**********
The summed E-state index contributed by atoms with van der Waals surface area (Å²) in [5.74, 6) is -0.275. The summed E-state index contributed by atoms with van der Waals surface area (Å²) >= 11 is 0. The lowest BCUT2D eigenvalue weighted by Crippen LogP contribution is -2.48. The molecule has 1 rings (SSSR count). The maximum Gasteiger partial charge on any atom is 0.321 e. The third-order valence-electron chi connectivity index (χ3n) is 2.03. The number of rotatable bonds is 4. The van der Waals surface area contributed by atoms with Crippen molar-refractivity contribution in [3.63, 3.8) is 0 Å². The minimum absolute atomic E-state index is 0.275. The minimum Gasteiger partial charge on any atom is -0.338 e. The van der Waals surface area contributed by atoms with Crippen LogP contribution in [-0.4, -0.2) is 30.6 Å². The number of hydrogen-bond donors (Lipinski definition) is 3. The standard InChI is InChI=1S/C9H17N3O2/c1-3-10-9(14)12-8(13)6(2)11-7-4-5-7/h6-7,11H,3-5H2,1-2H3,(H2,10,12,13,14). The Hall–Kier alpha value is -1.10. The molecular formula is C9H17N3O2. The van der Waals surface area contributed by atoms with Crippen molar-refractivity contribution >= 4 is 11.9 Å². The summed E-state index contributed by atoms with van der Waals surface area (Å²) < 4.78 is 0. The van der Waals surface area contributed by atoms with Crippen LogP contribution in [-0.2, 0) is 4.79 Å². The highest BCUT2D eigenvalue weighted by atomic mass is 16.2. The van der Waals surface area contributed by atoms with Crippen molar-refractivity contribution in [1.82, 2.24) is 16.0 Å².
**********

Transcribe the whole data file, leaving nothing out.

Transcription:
The summed E-state index contributed by atoms with van der Waals surface area (Å²) in [5.74, 6) is -0.275. The summed E-state index contributed by atoms with van der Waals surface area (Å²) >= 11 is 0. The lowest BCUT2D eigenvalue weighted by Crippen LogP contribution is -2.48. The molecule has 1 rings (SSSR count). The maximum Gasteiger partial charge on any atom is 0.321 e. The third-order valence-electron chi connectivity index (χ3n) is 2.03. The number of rotatable bonds is 4. The van der Waals surface area contributed by atoms with Crippen molar-refractivity contribution in [3.63, 3.8) is 0 Å². The minimum absolute atomic E-state index is 0.275. The minimum Gasteiger partial charge on any atom is -0.338 e. The van der Waals surface area contributed by atoms with Crippen LogP contribution in [-0.4, -0.2) is 30.6 Å². The number of hydrogen-bond donors (Lipinski definition) is 3. The standard InChI is InChI=1S/C9H17N3O2/c1-3-10-9(14)12-8(13)6(2)11-7-4-5-7/h6-7,11H,3-5H2,1-2H3,(H2,10,12,13,14). The Hall–Kier alpha value is -1.10. The molecular formula is C9H17N3O2. The van der Waals surface area contributed by atoms with Crippen molar-refractivity contribution >= 4 is 11.9 Å². The summed E-state index contributed by atoms with van der Waals surface area (Å²) < 4.78 is 0. The van der Waals surface area contributed by atoms with Crippen LogP contribution in [-0.2, 0) is 4.79 Å². The highest BCUT2D eigenvalue weighted by atomic mass is 16.2. The van der Waals surface area contributed by atoms with Crippen molar-refractivity contribution in [1.82, 2.24) is 16.0 Å².